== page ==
Tuesday, 19 February 2019

winter sewing: Trina dress

I made my first version of the Victory Patterns Trina dress back in autumn 2016, and I glibly stated that the beach cover-up I made worked sufficiently well for me to move on to an Actual Dress. Then I completely and utterly forgot about it. But last year I suddenly got a hankering for a nice black dress I could wear to cocktail bars, and the Trina popped into my head as something that could be chic, a little different, and remain comfortable through my standard practice of stuffing my face with bar snacks until they won't let me have any more.

The fabric is the same silky viscose I used for my first Magnolia dress, but in black rather than navy. I kind of knew as soon as I bought the navy that the black would be perfect for this dress, but I held off buying more until January. Fortunately he still had some, and was still happy to give me a hefty discount in exchange for buying quite a lot of it.

(I'm now going to switch to inside photos, because the light was just horrific when I took these first few but I felt you couldn't get the full effect of the sleeves when I was standing on the stairs. Some of said inside photos were taken before I cut my hair and some were taken after, so there's slight haircut whiplash. Sorry.)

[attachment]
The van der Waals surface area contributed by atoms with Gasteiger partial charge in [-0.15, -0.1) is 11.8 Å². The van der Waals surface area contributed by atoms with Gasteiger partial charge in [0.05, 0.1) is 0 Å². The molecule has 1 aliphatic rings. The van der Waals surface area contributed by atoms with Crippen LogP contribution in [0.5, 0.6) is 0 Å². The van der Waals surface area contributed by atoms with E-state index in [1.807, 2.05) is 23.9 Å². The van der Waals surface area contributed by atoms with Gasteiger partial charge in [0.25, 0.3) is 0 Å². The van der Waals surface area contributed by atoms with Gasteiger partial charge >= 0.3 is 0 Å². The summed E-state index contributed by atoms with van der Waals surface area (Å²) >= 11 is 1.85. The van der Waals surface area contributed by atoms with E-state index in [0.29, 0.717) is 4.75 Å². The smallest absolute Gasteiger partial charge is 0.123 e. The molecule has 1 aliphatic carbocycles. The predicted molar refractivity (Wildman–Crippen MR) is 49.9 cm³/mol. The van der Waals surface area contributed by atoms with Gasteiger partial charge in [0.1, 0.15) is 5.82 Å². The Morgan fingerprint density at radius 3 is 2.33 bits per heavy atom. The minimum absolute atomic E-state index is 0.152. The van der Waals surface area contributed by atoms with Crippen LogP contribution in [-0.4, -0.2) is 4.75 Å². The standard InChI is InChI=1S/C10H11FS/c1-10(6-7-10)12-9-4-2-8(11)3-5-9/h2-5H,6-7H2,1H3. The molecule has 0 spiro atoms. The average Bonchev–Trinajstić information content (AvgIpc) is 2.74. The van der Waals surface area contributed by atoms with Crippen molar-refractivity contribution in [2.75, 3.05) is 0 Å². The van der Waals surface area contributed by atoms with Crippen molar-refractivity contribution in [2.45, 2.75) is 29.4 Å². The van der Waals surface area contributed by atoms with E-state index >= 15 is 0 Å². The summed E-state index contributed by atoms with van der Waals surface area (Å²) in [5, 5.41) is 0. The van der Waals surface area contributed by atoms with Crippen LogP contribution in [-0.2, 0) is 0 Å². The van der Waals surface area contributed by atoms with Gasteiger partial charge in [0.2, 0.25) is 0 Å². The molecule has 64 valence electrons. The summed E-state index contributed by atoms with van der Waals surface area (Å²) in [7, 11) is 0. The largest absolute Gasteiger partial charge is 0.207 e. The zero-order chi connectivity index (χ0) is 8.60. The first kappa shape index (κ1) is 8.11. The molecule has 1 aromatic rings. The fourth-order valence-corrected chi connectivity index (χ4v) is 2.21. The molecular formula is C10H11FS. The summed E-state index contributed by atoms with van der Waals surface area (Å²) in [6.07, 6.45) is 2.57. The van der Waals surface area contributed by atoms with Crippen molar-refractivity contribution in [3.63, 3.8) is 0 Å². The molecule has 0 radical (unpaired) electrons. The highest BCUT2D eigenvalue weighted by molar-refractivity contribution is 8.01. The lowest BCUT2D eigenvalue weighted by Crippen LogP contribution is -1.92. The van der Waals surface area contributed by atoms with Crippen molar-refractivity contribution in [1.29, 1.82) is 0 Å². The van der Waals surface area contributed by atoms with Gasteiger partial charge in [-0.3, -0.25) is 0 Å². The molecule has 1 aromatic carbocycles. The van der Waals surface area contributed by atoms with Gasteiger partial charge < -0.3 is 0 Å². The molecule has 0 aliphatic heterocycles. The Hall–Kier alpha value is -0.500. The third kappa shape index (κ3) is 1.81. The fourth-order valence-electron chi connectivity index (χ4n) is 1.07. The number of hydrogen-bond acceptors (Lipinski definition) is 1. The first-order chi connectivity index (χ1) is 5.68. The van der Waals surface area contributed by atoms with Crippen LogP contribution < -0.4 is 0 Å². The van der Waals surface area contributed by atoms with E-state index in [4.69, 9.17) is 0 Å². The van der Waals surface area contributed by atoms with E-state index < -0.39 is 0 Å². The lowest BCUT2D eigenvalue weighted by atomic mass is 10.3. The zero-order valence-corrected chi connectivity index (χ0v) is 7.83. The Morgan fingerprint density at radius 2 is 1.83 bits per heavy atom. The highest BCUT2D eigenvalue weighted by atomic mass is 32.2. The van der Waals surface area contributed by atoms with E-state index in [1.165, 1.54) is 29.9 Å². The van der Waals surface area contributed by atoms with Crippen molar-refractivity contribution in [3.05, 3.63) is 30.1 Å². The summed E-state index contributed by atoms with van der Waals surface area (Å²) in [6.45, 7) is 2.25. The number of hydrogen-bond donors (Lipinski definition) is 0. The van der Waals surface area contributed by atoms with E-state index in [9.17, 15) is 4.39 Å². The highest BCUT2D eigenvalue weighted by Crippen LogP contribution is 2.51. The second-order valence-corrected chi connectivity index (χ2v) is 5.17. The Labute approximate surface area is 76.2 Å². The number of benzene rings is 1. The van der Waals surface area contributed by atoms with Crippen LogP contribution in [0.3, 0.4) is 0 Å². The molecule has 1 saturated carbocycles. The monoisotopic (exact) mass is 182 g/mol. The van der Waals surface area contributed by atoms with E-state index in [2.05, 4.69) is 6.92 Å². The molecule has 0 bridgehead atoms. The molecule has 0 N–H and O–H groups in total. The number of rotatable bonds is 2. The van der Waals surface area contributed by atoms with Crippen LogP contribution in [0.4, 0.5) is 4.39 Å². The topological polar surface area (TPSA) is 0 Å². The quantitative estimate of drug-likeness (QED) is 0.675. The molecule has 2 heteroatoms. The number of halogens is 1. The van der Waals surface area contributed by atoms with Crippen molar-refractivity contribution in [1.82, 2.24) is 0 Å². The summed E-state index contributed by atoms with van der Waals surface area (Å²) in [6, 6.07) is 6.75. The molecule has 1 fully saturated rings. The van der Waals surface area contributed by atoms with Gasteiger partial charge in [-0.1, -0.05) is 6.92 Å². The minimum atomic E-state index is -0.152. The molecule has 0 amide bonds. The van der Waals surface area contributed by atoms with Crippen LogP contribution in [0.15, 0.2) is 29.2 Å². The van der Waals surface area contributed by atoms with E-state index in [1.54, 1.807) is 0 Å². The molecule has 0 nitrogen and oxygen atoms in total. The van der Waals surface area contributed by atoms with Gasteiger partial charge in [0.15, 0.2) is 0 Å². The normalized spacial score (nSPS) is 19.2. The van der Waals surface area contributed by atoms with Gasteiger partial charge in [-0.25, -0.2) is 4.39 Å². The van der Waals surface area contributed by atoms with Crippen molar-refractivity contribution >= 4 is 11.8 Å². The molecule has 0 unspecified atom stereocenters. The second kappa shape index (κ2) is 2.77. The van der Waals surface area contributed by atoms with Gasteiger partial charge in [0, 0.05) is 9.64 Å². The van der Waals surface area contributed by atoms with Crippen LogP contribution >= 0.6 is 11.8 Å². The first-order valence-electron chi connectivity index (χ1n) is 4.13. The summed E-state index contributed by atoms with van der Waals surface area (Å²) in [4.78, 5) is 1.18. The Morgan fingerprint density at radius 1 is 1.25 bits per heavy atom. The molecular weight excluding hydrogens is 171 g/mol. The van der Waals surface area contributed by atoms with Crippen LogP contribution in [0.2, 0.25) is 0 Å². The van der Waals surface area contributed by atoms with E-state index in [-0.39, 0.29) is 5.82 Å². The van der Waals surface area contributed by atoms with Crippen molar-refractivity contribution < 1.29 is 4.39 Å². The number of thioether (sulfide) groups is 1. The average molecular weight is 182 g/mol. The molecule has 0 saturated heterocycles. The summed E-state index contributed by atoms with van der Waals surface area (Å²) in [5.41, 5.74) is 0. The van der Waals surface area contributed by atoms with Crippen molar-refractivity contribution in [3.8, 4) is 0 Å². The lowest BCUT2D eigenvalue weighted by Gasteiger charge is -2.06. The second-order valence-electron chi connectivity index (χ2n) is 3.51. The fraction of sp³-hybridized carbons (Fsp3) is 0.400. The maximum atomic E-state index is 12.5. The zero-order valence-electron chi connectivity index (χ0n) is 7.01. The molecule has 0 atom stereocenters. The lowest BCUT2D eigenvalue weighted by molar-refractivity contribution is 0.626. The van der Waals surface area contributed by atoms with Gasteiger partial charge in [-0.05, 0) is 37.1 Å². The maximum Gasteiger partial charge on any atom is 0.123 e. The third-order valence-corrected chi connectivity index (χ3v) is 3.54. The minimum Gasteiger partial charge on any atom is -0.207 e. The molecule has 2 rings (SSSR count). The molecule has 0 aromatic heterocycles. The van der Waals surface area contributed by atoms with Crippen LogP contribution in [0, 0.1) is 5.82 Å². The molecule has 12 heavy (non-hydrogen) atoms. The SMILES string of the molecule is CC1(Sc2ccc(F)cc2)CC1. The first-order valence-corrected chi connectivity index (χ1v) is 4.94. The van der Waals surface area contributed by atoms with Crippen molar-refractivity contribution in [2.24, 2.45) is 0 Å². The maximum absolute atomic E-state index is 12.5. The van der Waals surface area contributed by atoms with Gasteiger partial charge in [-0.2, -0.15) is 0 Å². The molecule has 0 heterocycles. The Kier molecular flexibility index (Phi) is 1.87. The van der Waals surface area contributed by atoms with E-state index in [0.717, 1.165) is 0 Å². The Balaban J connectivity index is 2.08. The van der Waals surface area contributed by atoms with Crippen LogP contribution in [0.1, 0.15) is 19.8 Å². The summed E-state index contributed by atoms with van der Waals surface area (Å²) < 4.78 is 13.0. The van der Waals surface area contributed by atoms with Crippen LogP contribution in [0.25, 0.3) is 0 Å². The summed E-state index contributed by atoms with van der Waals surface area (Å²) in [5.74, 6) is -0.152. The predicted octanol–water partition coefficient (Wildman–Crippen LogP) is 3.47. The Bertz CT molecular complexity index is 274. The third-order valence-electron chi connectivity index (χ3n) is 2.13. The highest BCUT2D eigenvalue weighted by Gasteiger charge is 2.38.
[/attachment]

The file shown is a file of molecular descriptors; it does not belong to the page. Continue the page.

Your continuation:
My first version was ever so slightly tight across the bust, so the only adjustment I made to the pattern was to go up one size in the bust, using the neckline from the smaller size, and that worked pretty much perfectly.

There are two issues with this pattern. One, the instructions. They've tried to make them as comprehensive as possible, which means they take six (SIX) bullet points to say "sew two lines of gather stitching on bodice front between notches and attach to front edge of sleeve". Two bullet points to explain how to gather, then separate points for aligning the pieces, pinning, actually gathering, and sewing. I'm sorry, but if you need it explained in that much detail, this pattern is too complicated for you. This is not an absolute beginner garment. If you'd given me this pattern before I'd learnt how to gather fabric I would hidden in the cupboard and cried. Attaching the bias facing piece to the neckline takes another twelve steps, and when I last made this two and a half years ago I spent ages trying to work out if I'd missed out a step because there were so many instructions. It was almost worse this time because I read the first couple of bullet points, thought "oh right, I get it", finished attaching the facing and then went back to almost an entire page of further neckline facing instructions. They tell you to understitch the facing before turning the entire thing to the inside and topstitching it down, and I cannot see why you would do that. What does that add?